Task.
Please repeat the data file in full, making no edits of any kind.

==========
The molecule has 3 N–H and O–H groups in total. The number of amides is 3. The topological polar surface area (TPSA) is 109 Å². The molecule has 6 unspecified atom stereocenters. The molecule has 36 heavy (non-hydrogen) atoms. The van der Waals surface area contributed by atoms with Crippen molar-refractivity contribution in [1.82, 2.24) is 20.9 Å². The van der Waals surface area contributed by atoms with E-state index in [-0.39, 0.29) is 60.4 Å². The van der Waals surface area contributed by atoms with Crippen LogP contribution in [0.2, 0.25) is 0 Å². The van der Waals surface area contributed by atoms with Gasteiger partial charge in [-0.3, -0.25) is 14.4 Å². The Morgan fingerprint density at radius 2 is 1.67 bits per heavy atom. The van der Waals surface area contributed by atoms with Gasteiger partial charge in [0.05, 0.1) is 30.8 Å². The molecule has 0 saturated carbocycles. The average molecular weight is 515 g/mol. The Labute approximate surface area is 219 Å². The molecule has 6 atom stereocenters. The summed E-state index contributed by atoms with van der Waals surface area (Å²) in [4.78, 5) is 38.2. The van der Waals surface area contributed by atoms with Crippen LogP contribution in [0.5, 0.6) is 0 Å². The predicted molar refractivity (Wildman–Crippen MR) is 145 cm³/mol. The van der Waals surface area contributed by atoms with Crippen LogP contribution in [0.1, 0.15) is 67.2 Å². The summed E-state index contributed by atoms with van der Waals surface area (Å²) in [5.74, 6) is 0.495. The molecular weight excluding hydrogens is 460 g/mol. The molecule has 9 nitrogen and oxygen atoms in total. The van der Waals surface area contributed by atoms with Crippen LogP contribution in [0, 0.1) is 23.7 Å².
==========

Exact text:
The molecule has 3 N–H and O–H groups in total. The number of amides is 3. The topological polar surface area (TPSA) is 109 Å². The molecule has 6 unspecified atom stereocenters. The molecule has 36 heavy (non-hydrogen) atoms. The van der Waals surface area contributed by atoms with Crippen molar-refractivity contribution in [1.82, 2.24) is 20.9 Å². The van der Waals surface area contributed by atoms with E-state index in [-0.39, 0.29) is 60.4 Å². The van der Waals surface area contributed by atoms with Crippen LogP contribution in [0.2, 0.25) is 0 Å². The van der Waals surface area contributed by atoms with Gasteiger partial charge in [-0.3, -0.25) is 14.4 Å². The Morgan fingerprint density at radius 2 is 1.67 bits per heavy atom. The van der Waals surface area contributed by atoms with Gasteiger partial charge in [0.05, 0.1) is 30.8 Å². The molecule has 0 saturated carbocycles. The average molecular weight is 515 g/mol. The Labute approximate surface area is 219 Å². The molecule has 6 atom stereocenters. The summed E-state index contributed by atoms with van der Waals surface area (Å²) in [4.78, 5) is 38.2. The van der Waals surface area contributed by atoms with Crippen LogP contribution in [0.5, 0.6) is 0 Å². The predicted molar refractivity (Wildman–Crippen MR) is 145 cm³/mol. The van der Waals surface area contributed by atoms with Crippen LogP contribution in [0.1, 0.15) is 67.2 Å². The summed E-state index contributed by atoms with van der Waals surface area (Å²) in [5.74, 6) is 0.495. The molecular weight excluding hydrogens is 460 g/mol. The molecule has 9 nitrogen and oxygen atoms in total. The van der Waals surface area contributed by atoms with Crippen LogP contribution in [0, 0.1) is 23.7 Å².